I enjoyed this post very much. I have one question and a comment. Q: I didn't know that the most general field for a vector space is the set of complex numbers; why is this so? Comment: You ask why QM should be linear. In the MWI FAQ, Price gives a good Anthropic argument for why this should be so, based on the fact that if it were in the least non-linear, then it would be possible to communicate between worlds.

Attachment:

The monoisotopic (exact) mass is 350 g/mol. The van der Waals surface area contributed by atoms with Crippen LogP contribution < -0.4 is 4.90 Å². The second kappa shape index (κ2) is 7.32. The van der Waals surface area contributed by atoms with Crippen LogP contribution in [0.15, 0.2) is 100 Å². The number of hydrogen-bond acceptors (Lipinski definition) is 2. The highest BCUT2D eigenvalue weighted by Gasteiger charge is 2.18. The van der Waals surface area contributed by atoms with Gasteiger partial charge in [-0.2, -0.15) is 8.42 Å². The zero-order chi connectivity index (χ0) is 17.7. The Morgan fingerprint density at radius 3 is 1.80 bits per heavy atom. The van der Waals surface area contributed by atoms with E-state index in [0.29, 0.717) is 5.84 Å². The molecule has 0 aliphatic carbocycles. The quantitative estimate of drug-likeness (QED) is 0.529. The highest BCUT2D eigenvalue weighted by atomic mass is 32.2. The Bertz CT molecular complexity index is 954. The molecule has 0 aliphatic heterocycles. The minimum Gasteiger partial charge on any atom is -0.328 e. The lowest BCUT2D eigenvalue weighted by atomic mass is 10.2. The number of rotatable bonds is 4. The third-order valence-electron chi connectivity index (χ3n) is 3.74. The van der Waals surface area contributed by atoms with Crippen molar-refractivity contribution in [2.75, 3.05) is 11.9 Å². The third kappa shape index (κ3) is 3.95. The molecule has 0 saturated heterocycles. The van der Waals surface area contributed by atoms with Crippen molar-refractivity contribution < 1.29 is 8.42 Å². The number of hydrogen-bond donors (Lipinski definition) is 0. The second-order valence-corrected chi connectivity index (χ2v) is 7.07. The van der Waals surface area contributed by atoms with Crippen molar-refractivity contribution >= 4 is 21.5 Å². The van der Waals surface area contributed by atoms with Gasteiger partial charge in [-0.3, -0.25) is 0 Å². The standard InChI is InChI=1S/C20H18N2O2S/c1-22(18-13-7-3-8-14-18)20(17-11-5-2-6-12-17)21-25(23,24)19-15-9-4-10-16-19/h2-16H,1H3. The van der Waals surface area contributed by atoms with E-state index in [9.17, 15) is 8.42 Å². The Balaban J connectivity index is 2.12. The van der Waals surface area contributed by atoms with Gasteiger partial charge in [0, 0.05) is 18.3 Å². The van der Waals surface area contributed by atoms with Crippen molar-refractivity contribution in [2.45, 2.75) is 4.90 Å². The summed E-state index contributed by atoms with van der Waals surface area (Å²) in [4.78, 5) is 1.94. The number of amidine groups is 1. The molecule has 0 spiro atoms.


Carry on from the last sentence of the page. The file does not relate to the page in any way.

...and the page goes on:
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Russell Standish wrote: > > > > > In Tegmark's paper, > > in section 2G, he makes a crucial point that the fewer axioms > > you use to define your mathematical structure, the larger is > > the ensemble. This provides a concrete justification for the > > principle of Occam's Razor. Similarly to the argument given > > above, we would expect to find ourselves in worlds with fairly > > few laws of physics, since those admit the most SAS's. You > > can always add any bizarre behavior to the structure by adding > > ad hoc axioms, but worlds in which that is the case > > have a smaller measure than those that do not. > > > > This line of reasoning also explains why, in a general sense, > > we find that our universe behaves sensibly from moment to moment. > > Many philosophers have pondered the question of why everything > > doesn't disintegrate into chaos in the next instant. What holds > > the world together such that things persist and our memories > > match our external reality? The answer is that the structure(s) > > we are in obey physical laws, not because they were cast by > > fiat from some omnipotent being, but simply because the structures > > that do obey physical laws are more numerous than those that do > > not, and hence we are likely to find ourselves in those. > > > > I would take issue with this last statement. It seems that the above > argument would imply that chaotic, unlawful universes should be more > numerous than those obeying laws. The usual justification given for us > finding ourselves in a universe with physical laws, is that such a > universe is a minimum requirement for concious beings (or SASes, to > use Tegmark's terminology) to exist. Unfortunately, because we don't > understand the nature of conciousness enough, we cannot predict what > the most general mathematical structure is to contain SASes. > > One approach I suggested earlier is to suggest that perhaps the > structure underlying QM (ie a Hilbert space over the complex numbers) > is the most general such structure, and work backwards, trying to find > the reasons behind the properties. > > A Hilbert space is a Vector Space (ie it elements have a linearity > property with respect to some field), and it has the additional > property of having an inner product <x,y>. > > QM has an additional property of the universe being indexed by time > "t". Schroedingers equation can be written as e^{iHt}, where H is a > Hermitian operator. This basically follows from some reasonable > assumption about probability (i.e. the probabilities of all > possibilities must remain equal to 1 through time). I think it > reasonable to assume that conciousness requires a time variable. > > The inner product is required to form "projections", which are the > basis of observations: P(x is observed when A is measured)=<x,Ay> > where y is the state of the universe. Something of this nature is > required for conciousness. > > If one has a vector space, then the most general field possible is the > set of complex numbers, so that explains why C is used. > > The problem is - why linearity? Is it related to Bayesian laws of > probability - ie that probabilities of independent events are additive > ( P(AuB) = P(a)+P(B) & P(AnB) = P(A)P(B) )? Is it necessary to have > independent events for conciousness? Is it possible to get Bayesian > laws with some generalisation of linearity? > > NB. QM is in fact inconsistent with our other big 20C theory of > Physics, ie Relativity. One of the biggest problems is that in > Relativity, there is no well defined concept of "now" - the locus of > contemporary events depends on one's frame of reference. One of the > most interesting attempts to reconcile these theories replaces them > with motion on a fractal manifold, and time has a 2D character. It is > only in the macroscopic limit that time has a one-dimensional > nature. Perhaps the Anthropic Principle requires the universe only to > be approximately described by QM to some level of accuracy. (We > needn't worry about solutions that blow up over periods much longer > than the current age of the universe). > > Enough ranting for now. > > > -- Chris Maloney http://www.chrismaloney.com "Knowledge is good" -- Emil Faber